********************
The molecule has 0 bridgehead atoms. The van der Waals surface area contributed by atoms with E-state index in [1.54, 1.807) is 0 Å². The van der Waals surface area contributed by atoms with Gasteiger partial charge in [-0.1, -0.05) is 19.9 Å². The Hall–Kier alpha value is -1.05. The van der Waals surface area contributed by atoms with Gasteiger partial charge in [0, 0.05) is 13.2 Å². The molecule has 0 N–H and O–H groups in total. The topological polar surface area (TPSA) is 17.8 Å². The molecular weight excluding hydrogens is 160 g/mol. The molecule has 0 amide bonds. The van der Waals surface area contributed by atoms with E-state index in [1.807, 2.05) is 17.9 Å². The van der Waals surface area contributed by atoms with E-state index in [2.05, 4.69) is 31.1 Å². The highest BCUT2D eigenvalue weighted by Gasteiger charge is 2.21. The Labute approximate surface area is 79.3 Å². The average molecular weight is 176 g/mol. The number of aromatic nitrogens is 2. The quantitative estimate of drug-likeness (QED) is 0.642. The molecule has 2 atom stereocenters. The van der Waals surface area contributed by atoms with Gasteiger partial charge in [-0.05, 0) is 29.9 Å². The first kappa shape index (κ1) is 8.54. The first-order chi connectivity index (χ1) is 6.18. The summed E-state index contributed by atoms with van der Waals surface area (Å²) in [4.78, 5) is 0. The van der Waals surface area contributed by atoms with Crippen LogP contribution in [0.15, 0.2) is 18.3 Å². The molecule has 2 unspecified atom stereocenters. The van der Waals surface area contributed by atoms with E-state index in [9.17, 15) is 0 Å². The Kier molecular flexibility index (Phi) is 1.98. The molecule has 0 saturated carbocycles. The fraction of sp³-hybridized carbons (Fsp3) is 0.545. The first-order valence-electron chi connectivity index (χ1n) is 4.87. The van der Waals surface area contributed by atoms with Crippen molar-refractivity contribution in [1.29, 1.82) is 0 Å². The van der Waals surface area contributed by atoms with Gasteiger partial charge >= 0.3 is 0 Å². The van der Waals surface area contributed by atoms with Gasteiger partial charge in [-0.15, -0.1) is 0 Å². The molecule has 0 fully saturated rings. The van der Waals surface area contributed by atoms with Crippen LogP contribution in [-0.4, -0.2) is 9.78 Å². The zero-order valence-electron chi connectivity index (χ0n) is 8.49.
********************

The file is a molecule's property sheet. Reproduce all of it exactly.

The molecule has 0 bridgehead atoms. The van der Waals surface area contributed by atoms with E-state index in [1.54, 1.807) is 0 Å². The van der Waals surface area contributed by atoms with Gasteiger partial charge in [-0.1, -0.05) is 19.9 Å². The Hall–Kier alpha value is -1.05. The van der Waals surface area contributed by atoms with Gasteiger partial charge in [0, 0.05) is 13.2 Å². The molecule has 0 N–H and O–H groups in total. The topological polar surface area (TPSA) is 17.8 Å². The molecular weight excluding hydrogens is 160 g/mol. The molecule has 0 amide bonds. The van der Waals surface area contributed by atoms with E-state index in [1.807, 2.05) is 17.9 Å². The van der Waals surface area contributed by atoms with E-state index in [2.05, 4.69) is 31.1 Å². The highest BCUT2D eigenvalue weighted by Gasteiger charge is 2.21. The Labute approximate surface area is 79.3 Å². The average molecular weight is 176 g/mol. The number of aromatic nitrogens is 2. The quantitative estimate of drug-likeness (QED) is 0.642. The molecule has 2 atom stereocenters. The van der Waals surface area contributed by atoms with Gasteiger partial charge in [-0.05, 0) is 29.9 Å². The first kappa shape index (κ1) is 8.54. The first-order chi connectivity index (χ1) is 6.18. The summed E-state index contributed by atoms with van der Waals surface area (Å²) in [4.78, 5) is 0. The van der Waals surface area contributed by atoms with Crippen LogP contribution in [0.15, 0.2) is 18.3 Å². The molecule has 2 unspecified atom stereocenters. The van der Waals surface area contributed by atoms with E-state index in [9.17, 15) is 0 Å². The Kier molecular flexibility index (Phi) is 1.98. The molecule has 0 saturated carbocycles. The fraction of sp³-hybridized carbons (Fsp3) is 0.545. The first-order valence-electron chi connectivity index (χ1n) is 4.87. The van der Waals surface area contributed by atoms with Crippen molar-refractivity contribution in [1.29, 1.82) is 0 Å². The van der Waals surface area contributed by atoms with Gasteiger partial charge >= 0.3 is 0 Å². The van der Waals surface area contributed by atoms with Gasteiger partial charge in [-0.15, -0.1) is 0 Å². The molecule has 0 fully saturated rings. The van der Waals surface area contributed by atoms with Crippen LogP contribution in [-0.4, -0.2) is 9.78 Å². The zero-order valence-electron chi connectivity index (χ0n) is 8.49.